NVIDIA Unveils Tegra K1 Mobile “Super Chip” at CES
The line between desktop and mobile computing has been getting ever thinner, with mobile devices boasting nearly as much power as traditional PCs for a while now. Now, with a newly announced mobile “super chip” from NVIDIA at CES yesterday, it won’t be long until we forget that we ever used PCs at all. The Tegra K1, soon to be available in 32-bit and 64-bit versions, is a 192-core powerhouse that NVIDIA says is capable of running Unreal Engine 4, Epic Games’ latest and greatest graphics engine.
According to a press release published by the company yesterday, the Tegra K1 mobile processor features “the same NVIDIA Kepler architecture that powers the fastest GPU on the planet, the NVIDIA GeForce GTX 780 Ti.” This fact, combined with the aforementioned 192-core infrastructure, will give the Tegra K1 huge graphics capabilities, as well as “advanced computation capabilities to speed the development of applications for computer vision and speech recognition.”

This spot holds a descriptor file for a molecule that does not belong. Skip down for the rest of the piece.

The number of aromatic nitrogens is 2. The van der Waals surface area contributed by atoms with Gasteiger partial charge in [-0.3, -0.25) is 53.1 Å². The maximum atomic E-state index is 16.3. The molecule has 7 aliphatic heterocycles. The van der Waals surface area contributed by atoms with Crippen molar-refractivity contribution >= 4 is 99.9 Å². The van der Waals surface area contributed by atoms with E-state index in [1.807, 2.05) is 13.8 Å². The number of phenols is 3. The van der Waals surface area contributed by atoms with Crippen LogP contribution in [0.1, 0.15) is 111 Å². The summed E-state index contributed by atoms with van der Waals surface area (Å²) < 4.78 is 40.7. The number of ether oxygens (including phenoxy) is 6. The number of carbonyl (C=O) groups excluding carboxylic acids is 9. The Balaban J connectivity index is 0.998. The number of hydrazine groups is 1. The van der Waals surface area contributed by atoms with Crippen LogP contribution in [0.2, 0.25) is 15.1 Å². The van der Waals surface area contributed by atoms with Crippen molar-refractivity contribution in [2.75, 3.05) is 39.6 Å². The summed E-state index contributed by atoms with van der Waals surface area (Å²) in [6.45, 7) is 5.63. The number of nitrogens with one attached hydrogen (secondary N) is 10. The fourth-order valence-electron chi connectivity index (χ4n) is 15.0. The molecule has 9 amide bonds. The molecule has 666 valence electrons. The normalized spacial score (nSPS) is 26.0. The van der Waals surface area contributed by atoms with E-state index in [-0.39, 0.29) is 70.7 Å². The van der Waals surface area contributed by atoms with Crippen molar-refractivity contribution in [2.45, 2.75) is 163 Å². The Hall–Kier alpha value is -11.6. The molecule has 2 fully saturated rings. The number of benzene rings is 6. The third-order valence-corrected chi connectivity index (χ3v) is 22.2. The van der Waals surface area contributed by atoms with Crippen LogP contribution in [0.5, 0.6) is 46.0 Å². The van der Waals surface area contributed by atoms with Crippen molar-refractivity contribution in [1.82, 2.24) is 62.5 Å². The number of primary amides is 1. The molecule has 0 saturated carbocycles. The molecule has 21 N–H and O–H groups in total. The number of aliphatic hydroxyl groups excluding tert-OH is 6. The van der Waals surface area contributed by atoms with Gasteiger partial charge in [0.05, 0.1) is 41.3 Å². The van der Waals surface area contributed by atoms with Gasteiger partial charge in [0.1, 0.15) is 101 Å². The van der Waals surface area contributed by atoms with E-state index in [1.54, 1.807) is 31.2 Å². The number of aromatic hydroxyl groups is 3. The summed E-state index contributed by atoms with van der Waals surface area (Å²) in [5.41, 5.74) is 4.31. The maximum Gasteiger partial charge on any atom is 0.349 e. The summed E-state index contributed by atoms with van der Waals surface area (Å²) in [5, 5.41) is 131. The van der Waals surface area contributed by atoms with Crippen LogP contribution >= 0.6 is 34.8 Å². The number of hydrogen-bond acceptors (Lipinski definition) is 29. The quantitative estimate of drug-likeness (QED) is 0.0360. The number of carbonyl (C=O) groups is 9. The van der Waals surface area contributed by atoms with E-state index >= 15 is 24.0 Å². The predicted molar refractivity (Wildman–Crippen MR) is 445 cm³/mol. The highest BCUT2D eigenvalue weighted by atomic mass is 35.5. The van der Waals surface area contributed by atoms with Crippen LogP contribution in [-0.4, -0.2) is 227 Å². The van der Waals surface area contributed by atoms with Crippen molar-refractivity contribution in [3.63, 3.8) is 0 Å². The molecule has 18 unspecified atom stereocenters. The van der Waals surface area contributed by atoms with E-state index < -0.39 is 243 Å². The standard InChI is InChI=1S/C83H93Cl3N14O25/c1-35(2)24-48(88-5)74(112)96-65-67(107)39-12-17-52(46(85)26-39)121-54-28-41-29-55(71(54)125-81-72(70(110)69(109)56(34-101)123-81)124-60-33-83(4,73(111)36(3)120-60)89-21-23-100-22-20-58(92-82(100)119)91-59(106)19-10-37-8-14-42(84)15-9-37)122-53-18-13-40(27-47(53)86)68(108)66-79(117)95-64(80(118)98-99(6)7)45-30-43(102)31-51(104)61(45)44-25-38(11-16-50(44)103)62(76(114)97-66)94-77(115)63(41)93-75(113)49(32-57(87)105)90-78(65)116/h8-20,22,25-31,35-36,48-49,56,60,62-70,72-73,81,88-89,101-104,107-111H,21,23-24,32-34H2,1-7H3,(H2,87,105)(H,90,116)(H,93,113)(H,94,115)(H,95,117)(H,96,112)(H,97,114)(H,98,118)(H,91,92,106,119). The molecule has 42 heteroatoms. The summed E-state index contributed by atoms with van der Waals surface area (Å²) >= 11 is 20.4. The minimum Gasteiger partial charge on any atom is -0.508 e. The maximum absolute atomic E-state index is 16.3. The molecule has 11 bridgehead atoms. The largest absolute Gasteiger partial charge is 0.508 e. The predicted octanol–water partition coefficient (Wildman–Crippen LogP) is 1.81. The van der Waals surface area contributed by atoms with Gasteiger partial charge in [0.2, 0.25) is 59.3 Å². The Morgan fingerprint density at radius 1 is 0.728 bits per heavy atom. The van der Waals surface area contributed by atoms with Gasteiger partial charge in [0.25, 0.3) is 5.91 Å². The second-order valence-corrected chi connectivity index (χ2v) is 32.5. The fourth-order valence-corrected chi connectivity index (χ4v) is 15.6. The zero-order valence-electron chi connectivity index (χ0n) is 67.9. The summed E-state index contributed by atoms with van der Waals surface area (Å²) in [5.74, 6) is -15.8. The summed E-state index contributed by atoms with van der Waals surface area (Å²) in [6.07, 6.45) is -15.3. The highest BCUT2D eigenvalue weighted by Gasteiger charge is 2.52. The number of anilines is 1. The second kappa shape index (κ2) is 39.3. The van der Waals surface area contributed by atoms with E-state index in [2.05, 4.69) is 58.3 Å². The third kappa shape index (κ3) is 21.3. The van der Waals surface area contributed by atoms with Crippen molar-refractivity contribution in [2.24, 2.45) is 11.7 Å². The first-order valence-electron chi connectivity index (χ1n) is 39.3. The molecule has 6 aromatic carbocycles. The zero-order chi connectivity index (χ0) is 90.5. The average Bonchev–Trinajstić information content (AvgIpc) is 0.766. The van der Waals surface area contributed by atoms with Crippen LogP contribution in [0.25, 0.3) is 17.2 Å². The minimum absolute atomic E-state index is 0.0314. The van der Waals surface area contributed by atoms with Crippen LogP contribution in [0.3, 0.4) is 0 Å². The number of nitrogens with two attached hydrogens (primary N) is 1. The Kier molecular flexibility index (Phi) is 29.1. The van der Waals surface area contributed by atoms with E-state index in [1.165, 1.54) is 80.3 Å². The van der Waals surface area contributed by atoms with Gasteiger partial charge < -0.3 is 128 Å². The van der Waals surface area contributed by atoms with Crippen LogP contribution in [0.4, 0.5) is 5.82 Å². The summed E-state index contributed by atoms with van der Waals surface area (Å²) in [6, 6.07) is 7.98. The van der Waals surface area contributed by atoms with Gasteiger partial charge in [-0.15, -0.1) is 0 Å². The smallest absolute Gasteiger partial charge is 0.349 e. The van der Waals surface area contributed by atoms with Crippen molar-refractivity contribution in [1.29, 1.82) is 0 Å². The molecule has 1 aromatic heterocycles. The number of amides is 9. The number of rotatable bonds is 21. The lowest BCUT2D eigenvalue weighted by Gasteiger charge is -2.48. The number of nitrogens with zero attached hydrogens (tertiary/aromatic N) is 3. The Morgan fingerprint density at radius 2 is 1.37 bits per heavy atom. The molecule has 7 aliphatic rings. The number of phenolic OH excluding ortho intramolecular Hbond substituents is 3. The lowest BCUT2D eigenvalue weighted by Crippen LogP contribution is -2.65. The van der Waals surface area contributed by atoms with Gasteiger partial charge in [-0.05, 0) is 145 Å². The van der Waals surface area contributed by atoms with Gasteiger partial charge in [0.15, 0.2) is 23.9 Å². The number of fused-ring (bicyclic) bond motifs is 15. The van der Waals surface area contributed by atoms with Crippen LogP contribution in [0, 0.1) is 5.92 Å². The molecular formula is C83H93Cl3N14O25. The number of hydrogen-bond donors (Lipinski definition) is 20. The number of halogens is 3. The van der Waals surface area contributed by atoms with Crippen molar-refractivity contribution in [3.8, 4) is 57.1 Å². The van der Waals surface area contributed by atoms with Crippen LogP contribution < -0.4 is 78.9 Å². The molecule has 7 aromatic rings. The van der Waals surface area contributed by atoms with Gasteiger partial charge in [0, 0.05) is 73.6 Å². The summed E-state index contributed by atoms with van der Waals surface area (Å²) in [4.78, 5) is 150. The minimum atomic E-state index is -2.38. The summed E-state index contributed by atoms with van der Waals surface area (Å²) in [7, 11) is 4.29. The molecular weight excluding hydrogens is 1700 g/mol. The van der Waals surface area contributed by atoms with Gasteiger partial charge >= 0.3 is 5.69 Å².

The release says that the 32-bit version of the chip will start showing up in devices in the first half of 2014, while the second half will see the release of the 64-bit version. Either way, the Tegra K1 is promising an exciting amount of innovation set to come to the world of mobile devices. The idea that you’ll be able to run Unreal Engine 4 from a smartphone packing a Tegra K1 is extremely cool for gamers who might not be satisfied with the likes of Angry Birds and Tiny Tower.
Check out the video demo of a Tegra K1-powered device running Unreal 4:
But what really seems interesting is the “computer vision and speech recognition,” in that NVIDIA says the chip will pack enough power for complex computation in such a small package. That means that as soon as engineers actually create software sophisticated enough to make good use of speech recognition and computer vision, this chip will be able to handle it all.
The Tegra K1 would seem to have lots of potential for the future of a number of interesting tech initiatives, like the wearables fad and Google’s long-awaited self-driving car. Having a powerful PC in your pocket is cool enough—but having a tiny-yet-powerful processor backing up your automobile is even cooler.
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